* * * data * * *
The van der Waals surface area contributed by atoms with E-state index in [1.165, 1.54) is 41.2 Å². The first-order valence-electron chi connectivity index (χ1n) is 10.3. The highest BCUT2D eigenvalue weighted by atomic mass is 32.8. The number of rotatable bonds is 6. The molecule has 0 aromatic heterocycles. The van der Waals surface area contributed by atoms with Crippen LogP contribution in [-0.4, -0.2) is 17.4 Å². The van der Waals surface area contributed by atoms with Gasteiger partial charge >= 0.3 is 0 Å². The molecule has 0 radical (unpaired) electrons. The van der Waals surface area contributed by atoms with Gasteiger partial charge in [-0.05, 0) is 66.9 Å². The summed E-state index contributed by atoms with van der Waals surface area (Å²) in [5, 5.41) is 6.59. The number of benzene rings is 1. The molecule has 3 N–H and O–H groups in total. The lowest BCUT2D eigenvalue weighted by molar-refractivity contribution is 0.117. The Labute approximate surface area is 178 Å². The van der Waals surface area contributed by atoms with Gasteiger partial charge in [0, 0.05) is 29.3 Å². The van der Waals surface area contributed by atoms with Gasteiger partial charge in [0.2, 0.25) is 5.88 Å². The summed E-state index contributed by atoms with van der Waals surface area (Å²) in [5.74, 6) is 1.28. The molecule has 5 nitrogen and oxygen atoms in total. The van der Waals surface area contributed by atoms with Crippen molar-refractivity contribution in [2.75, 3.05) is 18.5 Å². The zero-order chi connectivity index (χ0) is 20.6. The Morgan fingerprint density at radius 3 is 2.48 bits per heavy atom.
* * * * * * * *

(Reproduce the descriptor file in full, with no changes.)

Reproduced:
The van der Waals surface area contributed by atoms with E-state index in [1.165, 1.54) is 41.2 Å². The first-order valence-electron chi connectivity index (χ1n) is 10.3. The highest BCUT2D eigenvalue weighted by atomic mass is 32.8. The number of rotatable bonds is 6. The molecule has 0 aromatic heterocycles. The van der Waals surface area contributed by atoms with Crippen LogP contribution in [-0.4, -0.2) is 17.4 Å². The van der Waals surface area contributed by atoms with Gasteiger partial charge >= 0.3 is 0 Å². The molecule has 0 radical (unpaired) electrons. The van der Waals surface area contributed by atoms with Gasteiger partial charge in [-0.05, 0) is 66.9 Å². The summed E-state index contributed by atoms with van der Waals surface area (Å²) in [5, 5.41) is 6.59. The number of benzene rings is 1. The molecule has 3 N–H and O–H groups in total. The lowest BCUT2D eigenvalue weighted by molar-refractivity contribution is 0.117. The Labute approximate surface area is 178 Å². The van der Waals surface area contributed by atoms with Gasteiger partial charge in [0, 0.05) is 29.3 Å². The van der Waals surface area contributed by atoms with Gasteiger partial charge in [0.2, 0.25) is 5.88 Å². The summed E-state index contributed by atoms with van der Waals surface area (Å²) in [5.74, 6) is 1.28. The molecule has 5 nitrogen and oxygen atoms in total. The van der Waals surface area contributed by atoms with Crippen molar-refractivity contribution in [2.75, 3.05) is 18.5 Å². The zero-order chi connectivity index (χ0) is 20.6. The Morgan fingerprint density at radius 3 is 2.48 bits per heavy atom.